Manufacturing Muscle, Part 2 - September 10, 2018
Last Tuesday, the Institute for Supply Management reported its closely followed gauge that tracks manufacturing hit a 14-year high. Put another way, it is the best reading of the economic recovery, a recovery that began in late 2009 (NBER).
The ISM Manufacturing Index is not a household name, but among analysts and economists, it is an important gauge that takes the temperature of U.S. manufacturing.
Rising from July’s 58.1 to 61.3 in August – see Figure 1, the ISM Manufacturing Index signals that activity in the goods-producing sector is strong.
The ISM said strength was broad-based, with 16 of 18 industries reporting growth.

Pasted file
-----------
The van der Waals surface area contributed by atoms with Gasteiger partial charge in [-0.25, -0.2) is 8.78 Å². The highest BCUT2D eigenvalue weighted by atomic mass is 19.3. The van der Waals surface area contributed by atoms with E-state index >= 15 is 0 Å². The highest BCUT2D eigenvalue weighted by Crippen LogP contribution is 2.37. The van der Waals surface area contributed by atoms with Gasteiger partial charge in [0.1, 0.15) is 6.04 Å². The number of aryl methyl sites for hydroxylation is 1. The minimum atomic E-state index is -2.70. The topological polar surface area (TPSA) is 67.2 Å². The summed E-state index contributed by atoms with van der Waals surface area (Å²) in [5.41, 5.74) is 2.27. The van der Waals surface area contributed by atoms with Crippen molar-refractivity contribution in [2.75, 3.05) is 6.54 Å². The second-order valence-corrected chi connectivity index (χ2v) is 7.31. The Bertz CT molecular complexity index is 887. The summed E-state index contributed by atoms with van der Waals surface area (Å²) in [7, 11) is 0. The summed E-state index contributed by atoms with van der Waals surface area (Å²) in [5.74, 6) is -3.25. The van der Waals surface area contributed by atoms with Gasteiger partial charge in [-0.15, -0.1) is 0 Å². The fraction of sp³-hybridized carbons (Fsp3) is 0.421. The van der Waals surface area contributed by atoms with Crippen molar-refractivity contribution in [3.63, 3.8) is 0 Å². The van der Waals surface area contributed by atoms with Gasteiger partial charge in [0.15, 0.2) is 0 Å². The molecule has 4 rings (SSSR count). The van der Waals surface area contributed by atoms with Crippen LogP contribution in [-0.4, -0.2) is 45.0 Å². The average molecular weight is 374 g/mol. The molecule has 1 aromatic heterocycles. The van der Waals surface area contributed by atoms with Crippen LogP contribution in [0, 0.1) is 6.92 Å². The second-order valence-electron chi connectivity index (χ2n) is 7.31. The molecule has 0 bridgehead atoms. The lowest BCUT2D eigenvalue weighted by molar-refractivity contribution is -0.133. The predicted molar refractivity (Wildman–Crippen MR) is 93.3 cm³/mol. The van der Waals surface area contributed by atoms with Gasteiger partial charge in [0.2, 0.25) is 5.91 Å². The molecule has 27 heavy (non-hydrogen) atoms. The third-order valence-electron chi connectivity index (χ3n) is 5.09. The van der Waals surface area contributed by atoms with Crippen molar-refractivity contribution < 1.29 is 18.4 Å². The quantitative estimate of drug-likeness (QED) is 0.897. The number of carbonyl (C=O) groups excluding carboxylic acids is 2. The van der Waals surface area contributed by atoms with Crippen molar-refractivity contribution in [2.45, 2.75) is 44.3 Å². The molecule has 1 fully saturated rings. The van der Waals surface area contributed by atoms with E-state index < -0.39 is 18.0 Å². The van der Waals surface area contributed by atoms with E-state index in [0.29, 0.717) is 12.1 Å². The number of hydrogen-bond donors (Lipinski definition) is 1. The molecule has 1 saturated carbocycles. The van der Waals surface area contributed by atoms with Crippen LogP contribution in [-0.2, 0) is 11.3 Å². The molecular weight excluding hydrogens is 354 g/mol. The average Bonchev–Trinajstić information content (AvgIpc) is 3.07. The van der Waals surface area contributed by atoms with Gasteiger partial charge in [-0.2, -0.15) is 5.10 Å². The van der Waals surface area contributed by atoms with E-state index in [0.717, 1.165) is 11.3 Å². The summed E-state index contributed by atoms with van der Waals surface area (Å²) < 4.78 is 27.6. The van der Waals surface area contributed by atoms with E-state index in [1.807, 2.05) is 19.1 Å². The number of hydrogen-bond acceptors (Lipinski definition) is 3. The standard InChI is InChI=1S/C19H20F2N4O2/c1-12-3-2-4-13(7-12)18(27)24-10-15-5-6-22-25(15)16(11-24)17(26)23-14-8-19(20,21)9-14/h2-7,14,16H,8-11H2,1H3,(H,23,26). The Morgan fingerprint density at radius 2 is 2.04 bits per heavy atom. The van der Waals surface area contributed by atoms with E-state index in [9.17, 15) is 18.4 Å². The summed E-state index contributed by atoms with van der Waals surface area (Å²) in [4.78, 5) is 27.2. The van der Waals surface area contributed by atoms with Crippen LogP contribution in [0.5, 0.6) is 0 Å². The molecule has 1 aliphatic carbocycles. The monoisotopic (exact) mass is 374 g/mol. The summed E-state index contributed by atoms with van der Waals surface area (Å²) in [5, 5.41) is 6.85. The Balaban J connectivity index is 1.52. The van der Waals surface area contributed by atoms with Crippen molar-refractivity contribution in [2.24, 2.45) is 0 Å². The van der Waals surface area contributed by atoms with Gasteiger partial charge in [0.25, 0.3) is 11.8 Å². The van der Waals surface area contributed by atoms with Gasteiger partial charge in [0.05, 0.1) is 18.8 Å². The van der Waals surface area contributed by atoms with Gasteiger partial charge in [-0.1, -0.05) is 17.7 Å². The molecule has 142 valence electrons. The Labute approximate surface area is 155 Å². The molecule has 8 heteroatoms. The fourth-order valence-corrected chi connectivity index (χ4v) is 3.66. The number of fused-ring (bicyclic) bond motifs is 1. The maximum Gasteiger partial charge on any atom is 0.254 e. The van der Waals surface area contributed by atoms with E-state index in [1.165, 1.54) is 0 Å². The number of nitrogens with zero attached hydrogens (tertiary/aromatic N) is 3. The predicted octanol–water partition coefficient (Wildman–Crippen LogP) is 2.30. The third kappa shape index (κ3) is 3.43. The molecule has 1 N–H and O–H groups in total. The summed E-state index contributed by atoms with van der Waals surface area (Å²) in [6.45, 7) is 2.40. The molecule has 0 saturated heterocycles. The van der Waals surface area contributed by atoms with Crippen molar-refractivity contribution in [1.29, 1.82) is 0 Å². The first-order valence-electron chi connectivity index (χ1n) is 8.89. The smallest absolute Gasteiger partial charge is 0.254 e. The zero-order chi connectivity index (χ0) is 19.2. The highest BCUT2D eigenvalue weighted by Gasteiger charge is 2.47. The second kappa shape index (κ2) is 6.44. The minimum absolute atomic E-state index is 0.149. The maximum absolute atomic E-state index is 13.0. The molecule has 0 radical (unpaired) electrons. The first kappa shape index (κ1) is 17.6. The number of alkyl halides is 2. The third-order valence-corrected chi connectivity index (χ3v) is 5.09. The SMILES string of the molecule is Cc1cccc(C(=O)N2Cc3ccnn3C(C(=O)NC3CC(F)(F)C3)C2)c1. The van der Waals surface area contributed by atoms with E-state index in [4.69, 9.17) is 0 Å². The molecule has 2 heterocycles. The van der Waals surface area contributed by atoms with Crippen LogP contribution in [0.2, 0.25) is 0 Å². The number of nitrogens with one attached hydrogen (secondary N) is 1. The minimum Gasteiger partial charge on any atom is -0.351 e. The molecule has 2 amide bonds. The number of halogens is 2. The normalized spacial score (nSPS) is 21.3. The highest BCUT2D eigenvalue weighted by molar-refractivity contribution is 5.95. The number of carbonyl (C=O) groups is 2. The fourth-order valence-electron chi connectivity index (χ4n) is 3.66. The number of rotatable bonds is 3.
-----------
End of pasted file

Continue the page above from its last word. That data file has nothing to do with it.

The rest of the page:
Some respondents of the survey continue to fret about trade tensions, but the 14-year high in the index signals any problems related to trade have yet to materialize.
That’s good news and illustrates that economic momentum, which started building in the second quarter, is carrying over into the third quarter.
While a robust manufacturing sector lends support to employment and the overall economy, it has an important benefit for investors. The graphic below highlights the close correlation between what’s happening in the manufacturing and what’s happening in the stock market.
While we see a brief disconnect in the mid-1990s, for the most part, growth in manufacturing is supportive of stocks.
Trade frictions, emerging market woes, and at times, political drama in Washington have had a short-term influence on stocks. We can’t discount volatility going forward, but the robust economic fundamentals have lent support to shares.